case study Consumer behavior
Read the case “Giving and Receiving on Freecycle.org” on page 363 of your text. Please answer the questions at the end of the case. Incorporate at least two outside sources into your answers, and properly reference them within and at the end of your paper. Remember to use the Case Study Guide in Doc Sharing. Also, requires APA format for papers.
Case Study: GIVING AND RECEIVING ON FREECYCLE.ORG
Like it or not, we live in a disposable society. And it isn’t just paper products and fast-food containers we throw away. We use our televisions, computers, cell phones, furniture, clothing, and other products until something better comes along, and then we toss them. Landfills everywhere reel under the onslaught of the trash we create.
But what if people could find someone to take their old junk off their hands? Or what if individuals could find a needed item that someone else just happens to be throwing away? Freecycle.org meets this need. This Web site came into being as a recycling concept to reduce the strain on landfills and cut down on consumer wastefulness. Freecycle, which uses a bulletin board structure, works so well because it’s so simple. It connects people who have items to give away with others who need them, and vice versa. It’s basically like an “eBay for free.” Indeed, many users call the site by its nickname of “Freebay.”
From its humble beginnings in the Tucson, Arizona, area in 2003, today there are millions of members who constitute thousands of user communities in more than 75 countries; they say they are “changing the world one gift at a time.” Freecycle.org is one of the most popular nonprofit destinations in cyberspace; Time dubbed it “one of the 50 coolest” Web sites. This notoriety comes within a few short years and with no promotion other than word of mouth and plenty of free publicity.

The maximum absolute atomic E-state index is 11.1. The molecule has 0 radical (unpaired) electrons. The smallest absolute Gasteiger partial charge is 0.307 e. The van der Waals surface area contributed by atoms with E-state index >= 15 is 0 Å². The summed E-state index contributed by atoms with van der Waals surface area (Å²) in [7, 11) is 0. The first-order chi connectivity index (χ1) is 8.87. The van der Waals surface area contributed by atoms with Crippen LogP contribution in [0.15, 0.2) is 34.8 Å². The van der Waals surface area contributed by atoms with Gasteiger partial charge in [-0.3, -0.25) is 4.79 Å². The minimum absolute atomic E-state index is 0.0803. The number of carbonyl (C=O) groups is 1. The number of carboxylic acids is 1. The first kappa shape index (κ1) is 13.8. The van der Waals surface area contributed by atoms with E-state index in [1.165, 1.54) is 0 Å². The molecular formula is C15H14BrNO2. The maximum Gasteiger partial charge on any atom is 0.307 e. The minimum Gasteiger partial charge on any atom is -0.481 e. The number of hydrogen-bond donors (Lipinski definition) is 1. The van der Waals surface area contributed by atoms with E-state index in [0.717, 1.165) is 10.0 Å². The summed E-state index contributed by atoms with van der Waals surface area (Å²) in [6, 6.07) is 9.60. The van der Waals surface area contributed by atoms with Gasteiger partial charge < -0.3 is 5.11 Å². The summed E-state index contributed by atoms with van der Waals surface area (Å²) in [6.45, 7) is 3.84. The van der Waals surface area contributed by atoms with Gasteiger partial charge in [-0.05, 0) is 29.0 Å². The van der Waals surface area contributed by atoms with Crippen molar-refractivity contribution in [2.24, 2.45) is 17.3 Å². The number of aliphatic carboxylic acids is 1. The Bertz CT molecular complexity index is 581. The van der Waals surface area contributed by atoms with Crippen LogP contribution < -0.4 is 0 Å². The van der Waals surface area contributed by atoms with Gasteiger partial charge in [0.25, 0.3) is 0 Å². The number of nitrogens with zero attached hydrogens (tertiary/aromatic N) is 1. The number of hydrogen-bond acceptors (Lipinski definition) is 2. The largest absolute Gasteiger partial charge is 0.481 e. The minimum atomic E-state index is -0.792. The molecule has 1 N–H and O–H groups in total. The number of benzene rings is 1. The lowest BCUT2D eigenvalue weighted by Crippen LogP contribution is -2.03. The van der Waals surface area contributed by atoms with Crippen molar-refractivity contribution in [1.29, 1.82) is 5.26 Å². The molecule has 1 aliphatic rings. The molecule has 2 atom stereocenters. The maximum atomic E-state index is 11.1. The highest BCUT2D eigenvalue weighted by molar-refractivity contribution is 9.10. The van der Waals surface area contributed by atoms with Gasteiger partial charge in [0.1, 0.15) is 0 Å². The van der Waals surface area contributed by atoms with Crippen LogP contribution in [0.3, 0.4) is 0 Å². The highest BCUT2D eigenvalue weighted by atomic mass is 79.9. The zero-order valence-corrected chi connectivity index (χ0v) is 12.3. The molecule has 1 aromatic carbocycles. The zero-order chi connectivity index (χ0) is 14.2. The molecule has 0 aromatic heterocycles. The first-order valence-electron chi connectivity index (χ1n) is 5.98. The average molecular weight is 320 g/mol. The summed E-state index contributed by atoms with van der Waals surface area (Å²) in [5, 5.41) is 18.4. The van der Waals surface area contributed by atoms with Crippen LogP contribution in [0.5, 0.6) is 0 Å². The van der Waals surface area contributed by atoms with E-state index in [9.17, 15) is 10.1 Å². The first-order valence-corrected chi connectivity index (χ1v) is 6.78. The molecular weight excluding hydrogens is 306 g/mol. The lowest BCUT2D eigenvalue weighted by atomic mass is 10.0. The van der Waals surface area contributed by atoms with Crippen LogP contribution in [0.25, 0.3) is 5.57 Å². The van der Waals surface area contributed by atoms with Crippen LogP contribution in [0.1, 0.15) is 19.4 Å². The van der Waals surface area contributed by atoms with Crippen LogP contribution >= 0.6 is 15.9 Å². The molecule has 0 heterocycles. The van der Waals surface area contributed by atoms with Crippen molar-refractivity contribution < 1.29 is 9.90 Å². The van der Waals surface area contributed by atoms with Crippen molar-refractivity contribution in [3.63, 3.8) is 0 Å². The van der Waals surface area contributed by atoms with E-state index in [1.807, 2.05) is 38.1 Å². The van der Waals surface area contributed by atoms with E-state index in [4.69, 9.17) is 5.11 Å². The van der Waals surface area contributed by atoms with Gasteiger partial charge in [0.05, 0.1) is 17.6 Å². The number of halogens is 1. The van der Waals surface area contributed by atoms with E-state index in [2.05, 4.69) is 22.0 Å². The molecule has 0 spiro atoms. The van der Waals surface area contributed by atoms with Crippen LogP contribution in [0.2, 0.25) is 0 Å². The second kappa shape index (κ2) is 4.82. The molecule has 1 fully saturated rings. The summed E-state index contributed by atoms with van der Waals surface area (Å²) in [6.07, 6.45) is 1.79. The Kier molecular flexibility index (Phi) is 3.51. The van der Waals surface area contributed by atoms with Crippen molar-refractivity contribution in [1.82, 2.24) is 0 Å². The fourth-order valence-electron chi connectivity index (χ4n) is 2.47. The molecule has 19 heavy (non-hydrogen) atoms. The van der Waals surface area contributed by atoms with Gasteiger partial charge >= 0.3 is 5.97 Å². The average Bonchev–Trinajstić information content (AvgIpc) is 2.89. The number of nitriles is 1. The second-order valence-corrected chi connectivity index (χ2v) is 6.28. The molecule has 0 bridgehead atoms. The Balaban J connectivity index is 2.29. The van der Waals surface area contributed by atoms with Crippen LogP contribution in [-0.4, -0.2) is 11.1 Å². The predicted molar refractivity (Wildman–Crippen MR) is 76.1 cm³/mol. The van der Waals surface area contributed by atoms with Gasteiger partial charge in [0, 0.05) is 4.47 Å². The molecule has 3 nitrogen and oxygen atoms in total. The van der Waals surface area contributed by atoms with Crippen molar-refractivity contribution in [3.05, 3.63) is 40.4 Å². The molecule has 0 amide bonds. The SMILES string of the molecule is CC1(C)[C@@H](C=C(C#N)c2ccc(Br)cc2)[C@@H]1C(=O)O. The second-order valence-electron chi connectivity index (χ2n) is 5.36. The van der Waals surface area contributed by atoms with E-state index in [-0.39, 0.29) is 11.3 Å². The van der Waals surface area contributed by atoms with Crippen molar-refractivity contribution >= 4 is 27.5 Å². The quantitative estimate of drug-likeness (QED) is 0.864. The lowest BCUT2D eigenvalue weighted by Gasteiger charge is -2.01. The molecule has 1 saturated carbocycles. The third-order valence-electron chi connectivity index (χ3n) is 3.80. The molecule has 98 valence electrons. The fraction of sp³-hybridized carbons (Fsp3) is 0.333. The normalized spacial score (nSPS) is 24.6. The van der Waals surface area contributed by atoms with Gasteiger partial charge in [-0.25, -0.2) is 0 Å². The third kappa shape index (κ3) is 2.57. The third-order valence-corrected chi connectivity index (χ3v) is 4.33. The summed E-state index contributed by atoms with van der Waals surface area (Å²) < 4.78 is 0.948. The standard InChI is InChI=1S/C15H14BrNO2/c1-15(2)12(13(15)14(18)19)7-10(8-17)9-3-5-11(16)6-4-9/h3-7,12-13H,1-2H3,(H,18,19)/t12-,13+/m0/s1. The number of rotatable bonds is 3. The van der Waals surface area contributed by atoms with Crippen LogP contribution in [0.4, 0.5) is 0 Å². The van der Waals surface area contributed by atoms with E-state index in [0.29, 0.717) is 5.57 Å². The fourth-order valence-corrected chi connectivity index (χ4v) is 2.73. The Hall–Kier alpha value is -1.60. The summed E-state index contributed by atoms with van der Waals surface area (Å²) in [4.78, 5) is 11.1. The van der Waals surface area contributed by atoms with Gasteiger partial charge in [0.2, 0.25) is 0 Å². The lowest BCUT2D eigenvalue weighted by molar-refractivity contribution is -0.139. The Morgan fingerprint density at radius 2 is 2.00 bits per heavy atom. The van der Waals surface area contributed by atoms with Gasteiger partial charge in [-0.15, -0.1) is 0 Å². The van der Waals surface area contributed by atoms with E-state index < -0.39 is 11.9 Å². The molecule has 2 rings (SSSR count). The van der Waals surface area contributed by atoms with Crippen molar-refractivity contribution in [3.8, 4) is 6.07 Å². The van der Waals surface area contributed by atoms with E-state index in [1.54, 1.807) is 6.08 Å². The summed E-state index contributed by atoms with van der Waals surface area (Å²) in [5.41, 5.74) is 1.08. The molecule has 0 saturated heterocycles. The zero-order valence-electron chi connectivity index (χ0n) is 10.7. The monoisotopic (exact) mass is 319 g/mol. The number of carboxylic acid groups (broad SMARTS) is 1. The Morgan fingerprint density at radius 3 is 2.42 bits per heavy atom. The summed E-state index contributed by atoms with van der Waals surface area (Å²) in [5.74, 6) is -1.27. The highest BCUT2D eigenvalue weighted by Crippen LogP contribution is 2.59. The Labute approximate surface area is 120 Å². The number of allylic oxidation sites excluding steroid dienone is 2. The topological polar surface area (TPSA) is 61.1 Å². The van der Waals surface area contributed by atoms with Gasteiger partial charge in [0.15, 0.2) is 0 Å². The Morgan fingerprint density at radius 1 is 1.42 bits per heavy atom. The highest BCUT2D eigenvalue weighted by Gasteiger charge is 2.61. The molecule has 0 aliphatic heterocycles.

Anyone can join this 24/7 virtual garage sale, and membership is free. In fact, the main rule of Freecycle.org is that you can only offer free items. Givers and receivers contact each other via email and then arrange for delivery. The site’s founder estimates that the average freecycled item weighs 1 pound. That means that the Freecycle movement keeps 400 tons of “garbage” out of landfills every day.
This is certainly a sign of success. But other measures of success have become apparent as well, like the satisfaction of all those involved. What one person doesn’t want, someone else will take off their hands. In this exchange everyone wins. “It’s become a huge gift economy and very life affirming for everyone who has given away something. You can’t help but get a good feeling when you’ve helped another person,” the founder said.
As long as people want to get rid of or acquire an old couch, a six-year-old husky, a storm door, a van that needs a transmission, or even horse manure, Freecycle has a bright future. “When it comes to the Internet and connecting with one another, there are no limitations,” Beal said. “We’ll continue growing and experiencing the goodness that comes from giving.”
Why do you think Freecycle.org has achieved such high levels of growth in such a short period of time?
Freecycle created an alternative disposal option that is rapidly growing. Discuss ways that freecycling might affect the purchase habits of consumers.
Should for-profit businesses like eBay get into the freecycling business? Should companies motivate more consumers to give things away that they might otherwise be able to sell or auction? Can they still make a profit while they help to eliminate waste?